How the Magna Carta Became a Minor Carta, Part 2
Noam Chomsky, Tom Dispatch
he post-civil war 14th amendment granted the rights of persons to former slaves, though mostly in theory. At the same time, it created a new category of persons with rights: corporations. In fact, almost all the cases brought to the courts under the 14th amendment had to do with corporate rights, and by a century ago, they had determined that these collectivist legal fictions, established and sustained by state power, had the full rights of persons of flesh and blood; in fact, far greater rights, thanks to their scale, immortality, and protections of limited liability. Their rights by now far transcend those of mere humans. Under the "free trade agreements", the Pacific Rim can, for example, sue El Salvador for seeking to protect the environment; individuals cannot do the same. General Motors can claim national rights in Mexico. There is no need to dwell on what would happen if a Mexican demanded national rights in the United States.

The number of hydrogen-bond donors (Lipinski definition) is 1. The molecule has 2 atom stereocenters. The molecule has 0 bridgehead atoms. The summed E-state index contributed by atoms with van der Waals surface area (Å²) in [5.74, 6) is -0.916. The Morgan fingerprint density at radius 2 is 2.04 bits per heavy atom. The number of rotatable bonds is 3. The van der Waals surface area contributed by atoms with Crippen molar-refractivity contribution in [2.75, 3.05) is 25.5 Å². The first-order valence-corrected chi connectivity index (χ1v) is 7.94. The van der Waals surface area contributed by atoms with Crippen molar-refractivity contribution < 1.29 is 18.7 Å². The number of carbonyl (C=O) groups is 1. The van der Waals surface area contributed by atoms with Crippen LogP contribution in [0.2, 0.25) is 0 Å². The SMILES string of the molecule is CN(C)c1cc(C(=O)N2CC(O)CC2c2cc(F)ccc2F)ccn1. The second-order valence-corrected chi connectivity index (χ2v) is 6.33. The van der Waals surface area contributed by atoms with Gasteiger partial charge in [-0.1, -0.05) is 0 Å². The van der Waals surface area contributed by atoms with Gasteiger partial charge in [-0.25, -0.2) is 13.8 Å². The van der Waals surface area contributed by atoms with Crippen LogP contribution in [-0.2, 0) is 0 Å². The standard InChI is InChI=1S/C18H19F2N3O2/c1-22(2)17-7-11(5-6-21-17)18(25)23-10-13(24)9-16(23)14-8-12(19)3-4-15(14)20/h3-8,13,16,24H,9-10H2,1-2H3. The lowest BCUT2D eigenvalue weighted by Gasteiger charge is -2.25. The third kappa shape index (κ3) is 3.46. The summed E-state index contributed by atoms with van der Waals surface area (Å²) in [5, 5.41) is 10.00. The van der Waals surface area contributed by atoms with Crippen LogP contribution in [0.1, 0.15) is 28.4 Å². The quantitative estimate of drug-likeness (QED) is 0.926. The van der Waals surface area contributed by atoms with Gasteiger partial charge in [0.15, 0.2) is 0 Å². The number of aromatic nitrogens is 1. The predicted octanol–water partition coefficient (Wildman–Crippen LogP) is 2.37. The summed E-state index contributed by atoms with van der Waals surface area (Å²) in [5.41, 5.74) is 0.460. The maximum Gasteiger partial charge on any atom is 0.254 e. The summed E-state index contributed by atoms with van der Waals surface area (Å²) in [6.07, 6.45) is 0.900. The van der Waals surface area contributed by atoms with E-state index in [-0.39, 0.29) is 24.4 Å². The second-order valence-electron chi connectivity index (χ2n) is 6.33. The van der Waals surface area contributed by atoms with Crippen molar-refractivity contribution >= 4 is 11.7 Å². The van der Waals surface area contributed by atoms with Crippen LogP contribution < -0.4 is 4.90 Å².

Domestically, recent supreme court rulings greatly enhance the already enormous political power of corporations and the super-rich, striking further blows against the tottering relics of functioning political democracy.